Unmanned aerial vehicles (or drones as we better know them) are the ultimate disruptive technology. We have all heard of the potential they have in commercial delivery applications. Amazon has already started testing small package deliveries, and Uber Eats is set to commence testing of food deliveries in San Diego shortly in a bid to reduce food delivery times significantly.
Even more exciting are the potential life-saving applications, such as the ability to be able to deliver life-saving medical supplies to people in remote areas significantly quicker than traditional delivery methods. Drones have the potential to be used by law enforcement in hostage situations and are already being used to examine infrastructure that is hundreds of metres off the ground. By replacing humans with drones in these applications, the potential for danger to human lives is dramatically reduced.
While we celebrate their ability to impact our lives positively, there is also a significant downside. Drones have become increasingly disruptive to people, buildings, and commercial aircraft. There have been many notable incidents that have left authorities concerned about the potential for drones to cause harm in the hands of unscrupulous and uninformed people. We are all aware of the incidents involving drones flying onto the lawn of The Whitehouse. While these were deemed as harmless incidents, the potential for drones to be misused by terrorists to assassinate a world leader is a genuine possibility.
Commercial flights have also been affected by drones. In the United Kingdom alone, there were 125 reported near misses with drones reported in 2018, which has increased by 34% from 2017. These figures are predicted to be much higher. However, the size of the drone means there will be occasions in which pilots do not see them and are unaware of the danger. Airports have also had to delay or divert flights due to the reported sightings of drones near airports. These near misses would have the potential for catastrophic loss of life if there were a collision.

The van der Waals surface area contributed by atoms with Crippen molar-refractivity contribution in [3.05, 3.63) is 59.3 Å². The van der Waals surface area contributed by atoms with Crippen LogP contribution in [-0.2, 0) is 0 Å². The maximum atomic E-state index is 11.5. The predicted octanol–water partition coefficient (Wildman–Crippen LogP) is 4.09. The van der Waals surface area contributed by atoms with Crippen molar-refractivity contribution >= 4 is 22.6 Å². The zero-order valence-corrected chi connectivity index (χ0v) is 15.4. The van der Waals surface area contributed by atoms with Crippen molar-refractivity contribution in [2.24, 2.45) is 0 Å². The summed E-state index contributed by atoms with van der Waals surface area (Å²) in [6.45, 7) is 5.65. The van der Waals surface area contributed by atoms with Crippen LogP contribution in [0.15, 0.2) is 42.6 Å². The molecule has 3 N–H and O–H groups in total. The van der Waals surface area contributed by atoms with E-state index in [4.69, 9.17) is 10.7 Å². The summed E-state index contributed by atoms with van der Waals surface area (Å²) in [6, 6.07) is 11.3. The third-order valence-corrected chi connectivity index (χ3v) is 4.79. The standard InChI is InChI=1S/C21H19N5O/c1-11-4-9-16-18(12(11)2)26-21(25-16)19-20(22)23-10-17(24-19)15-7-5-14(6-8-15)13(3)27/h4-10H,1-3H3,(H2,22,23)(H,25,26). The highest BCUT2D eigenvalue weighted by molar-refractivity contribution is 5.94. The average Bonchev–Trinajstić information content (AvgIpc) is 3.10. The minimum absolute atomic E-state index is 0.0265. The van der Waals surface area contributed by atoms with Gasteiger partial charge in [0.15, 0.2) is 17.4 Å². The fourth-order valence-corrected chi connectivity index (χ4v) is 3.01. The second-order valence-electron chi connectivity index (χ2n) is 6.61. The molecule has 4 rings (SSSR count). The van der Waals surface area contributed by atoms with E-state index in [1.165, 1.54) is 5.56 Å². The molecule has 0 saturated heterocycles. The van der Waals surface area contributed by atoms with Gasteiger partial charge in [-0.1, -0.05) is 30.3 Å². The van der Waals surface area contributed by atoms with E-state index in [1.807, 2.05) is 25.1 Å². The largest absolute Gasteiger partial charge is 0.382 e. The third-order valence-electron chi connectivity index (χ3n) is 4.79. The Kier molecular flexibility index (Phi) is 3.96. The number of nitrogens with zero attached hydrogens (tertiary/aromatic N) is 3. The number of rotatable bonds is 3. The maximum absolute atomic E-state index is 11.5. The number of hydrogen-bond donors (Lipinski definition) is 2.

The privacy of consumers may also be negatively impacted upon by drones. When we see a drone flying over our house, it is not always immediately apparent as to what the purpose of the drone is. We can’t determine whether it is a harmless delivery or whether it is something more malicious in nature (taking surveillance photos, for example). For this reason, consumers are fearful of their privacy and are demanding regulation and limitations on drone usage over residential areas.
The level of concern about the increasing threats posed by drone technology is continuing to rise. The rapid advancement of drone technology and the rapid adoption by the commercial market has meant that governments have been left with the daunting task of trying to regulate this evolving technology. Commercial drones are larger and heavier than drones used in a domestic capacity. The larger and heavier the drone, the more potential there is for damage to occur, especially if they are not operated safely. Therefore, it has become mandatory that if you fly a drone for profit or if your drone is heavier than 2kg, you must obtain a license and receive specialist training.
As with any new, groundbreaking technology, there is the potential for abuse. It is, therefore, important for governments to continue to monitor this disruptive technology and for the laws surrounding them to continue to be updated. A balance between privacy and innovation needs to be reached.